Google to tap LG for Nexus tablet?

Following in the footsteps of Google’s Nexus One and Nexus S flagship smartphones, it appears that the company may also be planning for a Nexus tablet device — and this time around, it may be tapping LG to be its manufacturing partner, CrunchGear reports.

Apple abandons NFC mobile payment plans for iPhone 5

It seemed almost a sure thing that Apple would include near-field communication (NFC), a short-range communication technology used for mobile payments and information transfer, in the iPhone 5. But now it looks like we may have to wait until next year.

Sprint’s gadget plans: Nexus S 4G, EVO 3D phone, EVO View tablet

Sprint may be gearing up to take the upcoming CTIA wireless trade show by storm: The company is supposedly planning to launch a 4G version of the Nexus S, a 3D version of the EVO  4G, and a tablet dubbed the EVO View, Engadget reports.

The best and worst in mobile 2010: It’s all about Apple and Android

It’s been a big year for mobile news. Android continued its strong growth in the smartphone market, Apple shook things up with the iPhone 4 and completely rejuvenated the tablet market with the iPad, and former mobile titans like RIM, Palm and Nokia struggled to maintain their relevancy.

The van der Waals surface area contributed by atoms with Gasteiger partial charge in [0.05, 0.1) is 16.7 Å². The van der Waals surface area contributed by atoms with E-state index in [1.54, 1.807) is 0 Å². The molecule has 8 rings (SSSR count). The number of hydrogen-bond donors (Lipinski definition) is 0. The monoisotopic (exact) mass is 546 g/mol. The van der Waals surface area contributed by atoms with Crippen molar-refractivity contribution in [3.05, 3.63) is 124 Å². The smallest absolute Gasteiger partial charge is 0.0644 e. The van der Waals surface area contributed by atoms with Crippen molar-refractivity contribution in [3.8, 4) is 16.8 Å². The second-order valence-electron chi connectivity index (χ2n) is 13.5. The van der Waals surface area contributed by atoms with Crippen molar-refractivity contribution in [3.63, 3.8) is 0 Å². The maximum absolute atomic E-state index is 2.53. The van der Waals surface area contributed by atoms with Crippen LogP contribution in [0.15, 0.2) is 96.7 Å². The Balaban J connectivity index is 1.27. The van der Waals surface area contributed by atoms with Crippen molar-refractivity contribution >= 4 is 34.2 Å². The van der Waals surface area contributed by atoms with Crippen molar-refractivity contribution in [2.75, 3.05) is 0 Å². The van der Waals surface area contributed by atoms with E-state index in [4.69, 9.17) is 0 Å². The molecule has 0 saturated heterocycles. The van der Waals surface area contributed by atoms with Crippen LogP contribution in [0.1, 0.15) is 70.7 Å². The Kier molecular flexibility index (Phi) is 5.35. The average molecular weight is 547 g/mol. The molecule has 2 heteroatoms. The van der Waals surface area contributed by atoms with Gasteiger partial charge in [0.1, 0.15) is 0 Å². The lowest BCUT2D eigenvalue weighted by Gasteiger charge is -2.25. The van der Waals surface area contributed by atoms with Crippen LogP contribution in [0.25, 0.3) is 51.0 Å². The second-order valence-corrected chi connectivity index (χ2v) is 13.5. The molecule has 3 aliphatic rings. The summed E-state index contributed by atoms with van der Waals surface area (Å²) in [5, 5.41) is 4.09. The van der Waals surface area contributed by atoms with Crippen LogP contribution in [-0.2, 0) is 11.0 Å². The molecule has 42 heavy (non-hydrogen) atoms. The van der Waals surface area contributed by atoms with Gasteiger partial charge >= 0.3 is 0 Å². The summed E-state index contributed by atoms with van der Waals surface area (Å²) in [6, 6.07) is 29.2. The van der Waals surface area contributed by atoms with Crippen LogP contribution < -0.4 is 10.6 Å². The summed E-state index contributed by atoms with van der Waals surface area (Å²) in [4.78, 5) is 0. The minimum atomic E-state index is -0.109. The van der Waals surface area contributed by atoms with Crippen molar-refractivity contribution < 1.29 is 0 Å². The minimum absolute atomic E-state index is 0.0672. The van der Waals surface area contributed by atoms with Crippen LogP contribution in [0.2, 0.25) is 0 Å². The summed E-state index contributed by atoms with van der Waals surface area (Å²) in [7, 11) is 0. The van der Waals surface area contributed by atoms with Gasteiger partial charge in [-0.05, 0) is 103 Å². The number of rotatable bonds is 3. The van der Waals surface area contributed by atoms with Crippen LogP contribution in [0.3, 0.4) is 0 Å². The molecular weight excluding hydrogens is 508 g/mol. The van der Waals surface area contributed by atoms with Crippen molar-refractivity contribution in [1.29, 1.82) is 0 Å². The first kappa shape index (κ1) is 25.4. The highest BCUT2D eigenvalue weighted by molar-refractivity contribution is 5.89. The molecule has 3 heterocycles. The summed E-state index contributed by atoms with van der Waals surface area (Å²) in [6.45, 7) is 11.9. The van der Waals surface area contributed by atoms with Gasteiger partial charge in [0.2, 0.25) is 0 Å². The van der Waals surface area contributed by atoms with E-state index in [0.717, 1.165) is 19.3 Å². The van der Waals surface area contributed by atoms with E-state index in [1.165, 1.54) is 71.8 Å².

Week in review: Why Google needs DRM

Here’s our roundup of the week’s tech business news. First, the most popular stories VentureBeat published in the last seven days:

Google’s Andy Rubin explains the Nexus One flop

Give Andy Rubin, the architect of Google’s Android mobile operating system, points for honesty in discussing the failure of the company’s experiment in selling mobile phones directly to consumers.

Google chief shows off Nexus S Android phone with near-field communication (updated)

Google chief executive Eric Schmidt gave gadget fans a rush today when he showed off an unannounced Android phone — which definitely looks like the rumored Samsung Nexus S — with a cool new mobile communications technology. Dubbed near-field communications, the technology lets you wave a cell phone over a reader and use your phone to pay for something.